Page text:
Bill making animal cruelty a federal felony heads to President Trump’s desk

Politics

A person convicted under the PACT Act, if signed into law, could spend up to seven years in prison.

WASHINGTON — Animal cruelty soon could become a federal felony should President Donald Trump sign newly passed legislation into law.

The Preventing Animal Cruelty and Torture (PACT) Act unanimously passed the U.S. Senate on Tuesday following the House’s lead. One of the sponsors of the House bill, Rep. Vern Buchanan, R-Sarasota, in a news release said President Trump is expected to sign it.

“This is a milestone for pet owners and animal lovers across the country,” Buchanan said in the release. “For the first time, a national law has been passed by Congress to protect animals from cruelty and abuse.”

A person convicted under the PACT Act could spend up to seven years in prison.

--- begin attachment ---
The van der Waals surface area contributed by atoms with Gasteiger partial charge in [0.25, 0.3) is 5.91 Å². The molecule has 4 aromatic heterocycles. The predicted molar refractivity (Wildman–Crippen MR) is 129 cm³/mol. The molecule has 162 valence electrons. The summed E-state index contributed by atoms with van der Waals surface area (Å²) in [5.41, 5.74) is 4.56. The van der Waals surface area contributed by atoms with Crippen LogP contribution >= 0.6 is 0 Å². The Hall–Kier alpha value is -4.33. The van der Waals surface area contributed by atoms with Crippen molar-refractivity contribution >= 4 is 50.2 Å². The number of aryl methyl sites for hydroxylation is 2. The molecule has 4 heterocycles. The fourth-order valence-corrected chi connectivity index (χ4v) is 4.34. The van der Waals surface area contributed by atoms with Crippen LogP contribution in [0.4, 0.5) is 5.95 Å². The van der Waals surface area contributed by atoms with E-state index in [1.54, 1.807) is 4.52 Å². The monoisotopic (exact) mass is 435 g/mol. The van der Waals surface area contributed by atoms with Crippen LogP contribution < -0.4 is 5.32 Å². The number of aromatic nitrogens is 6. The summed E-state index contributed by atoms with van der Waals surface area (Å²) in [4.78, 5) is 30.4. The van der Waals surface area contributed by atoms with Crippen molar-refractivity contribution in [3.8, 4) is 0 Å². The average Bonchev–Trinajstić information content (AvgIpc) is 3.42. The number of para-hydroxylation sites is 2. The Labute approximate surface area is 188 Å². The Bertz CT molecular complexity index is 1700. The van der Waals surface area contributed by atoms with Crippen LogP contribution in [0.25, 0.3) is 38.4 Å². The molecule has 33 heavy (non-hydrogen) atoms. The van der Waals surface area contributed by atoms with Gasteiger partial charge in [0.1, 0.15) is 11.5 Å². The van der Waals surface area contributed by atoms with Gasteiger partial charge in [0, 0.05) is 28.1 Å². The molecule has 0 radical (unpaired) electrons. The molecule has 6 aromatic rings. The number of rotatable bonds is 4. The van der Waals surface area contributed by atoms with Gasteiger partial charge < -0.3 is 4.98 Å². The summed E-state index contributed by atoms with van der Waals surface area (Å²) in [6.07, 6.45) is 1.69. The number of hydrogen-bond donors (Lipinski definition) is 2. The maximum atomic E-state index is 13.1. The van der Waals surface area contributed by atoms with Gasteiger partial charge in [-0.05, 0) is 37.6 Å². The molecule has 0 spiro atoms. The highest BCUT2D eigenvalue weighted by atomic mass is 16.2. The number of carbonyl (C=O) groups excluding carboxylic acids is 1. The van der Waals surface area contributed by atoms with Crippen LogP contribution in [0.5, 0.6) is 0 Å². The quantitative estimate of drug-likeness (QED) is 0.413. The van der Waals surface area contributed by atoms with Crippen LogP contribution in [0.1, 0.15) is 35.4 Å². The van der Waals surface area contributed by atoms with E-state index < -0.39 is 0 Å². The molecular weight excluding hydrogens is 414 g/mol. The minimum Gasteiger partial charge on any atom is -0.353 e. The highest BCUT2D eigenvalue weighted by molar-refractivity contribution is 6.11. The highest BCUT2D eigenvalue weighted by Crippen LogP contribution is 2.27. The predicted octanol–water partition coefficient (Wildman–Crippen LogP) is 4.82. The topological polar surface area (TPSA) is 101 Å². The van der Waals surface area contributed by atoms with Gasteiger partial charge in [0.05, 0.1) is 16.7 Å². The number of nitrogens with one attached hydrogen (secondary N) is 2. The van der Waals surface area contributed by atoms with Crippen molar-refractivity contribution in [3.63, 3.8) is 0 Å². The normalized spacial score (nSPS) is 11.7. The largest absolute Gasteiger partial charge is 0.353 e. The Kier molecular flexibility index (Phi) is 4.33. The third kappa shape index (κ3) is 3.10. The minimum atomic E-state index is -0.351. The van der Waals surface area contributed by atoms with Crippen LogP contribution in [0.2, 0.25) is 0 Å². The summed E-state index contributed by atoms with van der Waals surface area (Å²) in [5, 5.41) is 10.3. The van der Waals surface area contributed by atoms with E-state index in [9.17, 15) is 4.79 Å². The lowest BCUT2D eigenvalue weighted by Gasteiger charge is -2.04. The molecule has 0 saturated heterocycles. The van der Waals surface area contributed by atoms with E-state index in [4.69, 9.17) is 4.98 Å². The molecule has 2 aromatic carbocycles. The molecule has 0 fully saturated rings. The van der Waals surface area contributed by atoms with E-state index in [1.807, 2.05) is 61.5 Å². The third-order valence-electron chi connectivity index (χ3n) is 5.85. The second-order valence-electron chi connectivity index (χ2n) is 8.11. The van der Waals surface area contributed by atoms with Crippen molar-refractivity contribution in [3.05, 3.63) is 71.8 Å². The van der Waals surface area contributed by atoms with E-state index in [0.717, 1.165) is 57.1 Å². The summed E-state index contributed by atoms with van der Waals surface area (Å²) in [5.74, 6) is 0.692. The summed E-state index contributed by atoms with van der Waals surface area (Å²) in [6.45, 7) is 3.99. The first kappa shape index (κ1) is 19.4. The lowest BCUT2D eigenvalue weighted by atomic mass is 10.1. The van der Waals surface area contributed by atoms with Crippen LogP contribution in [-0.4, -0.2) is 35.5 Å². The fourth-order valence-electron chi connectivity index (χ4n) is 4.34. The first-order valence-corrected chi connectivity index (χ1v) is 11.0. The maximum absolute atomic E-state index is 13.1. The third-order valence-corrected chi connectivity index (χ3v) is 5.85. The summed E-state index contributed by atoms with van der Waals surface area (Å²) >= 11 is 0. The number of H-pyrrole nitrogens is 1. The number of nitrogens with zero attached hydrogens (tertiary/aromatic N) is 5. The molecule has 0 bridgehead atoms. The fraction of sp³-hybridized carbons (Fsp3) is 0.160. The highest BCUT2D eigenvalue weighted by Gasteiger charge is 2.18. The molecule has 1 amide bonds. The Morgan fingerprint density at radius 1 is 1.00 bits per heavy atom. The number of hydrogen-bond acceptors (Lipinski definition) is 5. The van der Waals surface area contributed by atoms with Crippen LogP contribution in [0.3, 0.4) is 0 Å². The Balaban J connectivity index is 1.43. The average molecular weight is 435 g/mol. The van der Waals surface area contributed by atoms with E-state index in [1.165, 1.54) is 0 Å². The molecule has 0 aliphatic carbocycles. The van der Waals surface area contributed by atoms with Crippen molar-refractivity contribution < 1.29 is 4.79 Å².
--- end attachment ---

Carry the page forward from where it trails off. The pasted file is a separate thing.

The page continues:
RELATED: U.S. House passes bill making animal cruelty a federal felony

In 2010, the Animal Crush Video Prohibition Act aimed to stop people from producing videos showing animals subjected to mutilation. However, it was noted that the law did not go as far as to address the actual action of injuring or killing an animal.

The PACT Act could be used to convict a person regardless of whether a video is created.

“The torture of innocent animals is abhorrent and should be punished to the fullest extent of the law,” Buchanan said. “Protecting animals from cruelty is a top priority for me, and I’m proud to work with Congressman Deutch on this important issue.”

Democratic Florida Rep. Ted Deutch of West Boca sponsored the original bill. The Humane Society of the United States supported the passage of the PACT Act, tweeting Tuesday evening “this is a huge win for animals.”

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